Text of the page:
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Ageing and the labour market[93]

In the past century, New Zealand's population has increased from around one million people to around 4.7 million. Population growth increased due to a combination of; increasing life expectancy, declining age specific mortality rates, net inflows of migration, and births per female being generally above the natural replacement rate. The population is projected to increase to around 5.3 million by 2025 and to reach around 6.3 million by 2060.

Historically high levels of immigration have contributed significantly to strong population growth in recent years. From mid-2013 (around the release of the last Statement) to mid-2016, New Zealand's population is estimated to have increased by over 250,000 people. Net migration has accounted for around 165,000 over this period. Given that long-term birth rates are projected to be below replacement rates, net migration is projected to remain a major source of long-term population growth.

Ageing will also continue to play a large role in New Zealand's demographic composition. Those born today are expected to live around 20 years longer than their ancestors born a century ago, with males and females born in 2016 expected to live to around 80 and 84 years respectively. Rising life expectancy is generally positive for living standards but does have a wide range of implications.

The historical uniqueness of New Zealand's current demographic composition is the ageing of the baby boomers (people born between 1946 and 1965). The baby boomers represent a large cohort of the population, born at a time when births per female were historically high (around 3.5). Over the next 15 years this population cohort will continue to move past 65 years of age (see Figure 3.3).

Figure 3.3 – New Zealand population age structure: 1972 – 2060
Figure 3.3 – New Zealand population age structure: 1972 – 2060   .
Source:  Statistics New Zealand.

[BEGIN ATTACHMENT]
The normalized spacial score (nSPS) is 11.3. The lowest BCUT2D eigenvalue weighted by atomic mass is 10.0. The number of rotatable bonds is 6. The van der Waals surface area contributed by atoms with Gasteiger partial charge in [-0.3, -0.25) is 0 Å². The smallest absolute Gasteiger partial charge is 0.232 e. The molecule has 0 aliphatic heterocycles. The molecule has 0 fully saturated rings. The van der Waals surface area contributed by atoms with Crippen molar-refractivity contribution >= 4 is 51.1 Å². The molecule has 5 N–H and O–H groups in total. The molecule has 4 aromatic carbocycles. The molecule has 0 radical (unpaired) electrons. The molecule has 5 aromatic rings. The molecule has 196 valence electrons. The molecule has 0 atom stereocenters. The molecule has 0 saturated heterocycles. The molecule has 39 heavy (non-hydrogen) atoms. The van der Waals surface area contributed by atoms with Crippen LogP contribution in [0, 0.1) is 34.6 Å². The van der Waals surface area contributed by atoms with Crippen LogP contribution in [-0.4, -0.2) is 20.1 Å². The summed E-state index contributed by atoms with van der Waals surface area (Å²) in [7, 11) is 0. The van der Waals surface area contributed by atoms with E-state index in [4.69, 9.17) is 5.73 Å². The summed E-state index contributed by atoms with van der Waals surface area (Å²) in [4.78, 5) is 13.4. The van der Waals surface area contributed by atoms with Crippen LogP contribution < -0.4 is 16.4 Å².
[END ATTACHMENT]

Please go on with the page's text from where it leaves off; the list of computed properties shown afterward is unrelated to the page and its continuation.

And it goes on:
The last 25 years has seen a significant increase in the labour force participation of older workers. This shift has been particularly prominent for those aged over 60. The labour force participation rate over the past 25 years has risen from around 26 percent to around 73 percent for those aged between 60 and 64, and from around six percent to around 22 percent for those aged over 65 (see Figure 3.4).[94] This has been assisted by a number of factors including; healthy ageing, flexible labour market settings, and New Zealand Superannuation settings (e.g. increases in the age of eligibility, absence of a means test). New Zealand now has one of the highest participation rates for over 65s among OECD countries.[95], [96]

To assist the economy through this transition, labour market settings should ensure older workers are not discouraged from working. As healthy ageing is projected to increase, it is anticipated the participation of older workers will also continue to rise. Participation rates for those over 65 are projected to increase from around 22 percent to almost 26 percent by 2060.[97] Given the proportion of New Zealanders aged above 65 is projected to increase from around 15 percent to around 27 percent over this period,[98] labour market, tax and retirement age settings, and supportive employers will play important roles in future economic growth. The fiscal impacts of ageing are further explored in Section Six.

Figure 3.4– Labour force participation rates of selected age groups
Figure 3.4– Labour force participation rates of selected age groups .
Source:  Statistics New Zealand.

Notes

  • [93] Population statistics in this section are from Statistics New Zealand.
  • [94] Statistics New Zealand.
  • [95] https://data.oecd.org/emp/labour-force-participation-rate.htm
  • [96] https://www.educationcounts.govt.nz/publications/series/education-at-a-glance/56219/4
  • [97] The Treasury's Long-Term Fiscal Model.
  • [98] The Treasury's Long-Term Fiscal Model.
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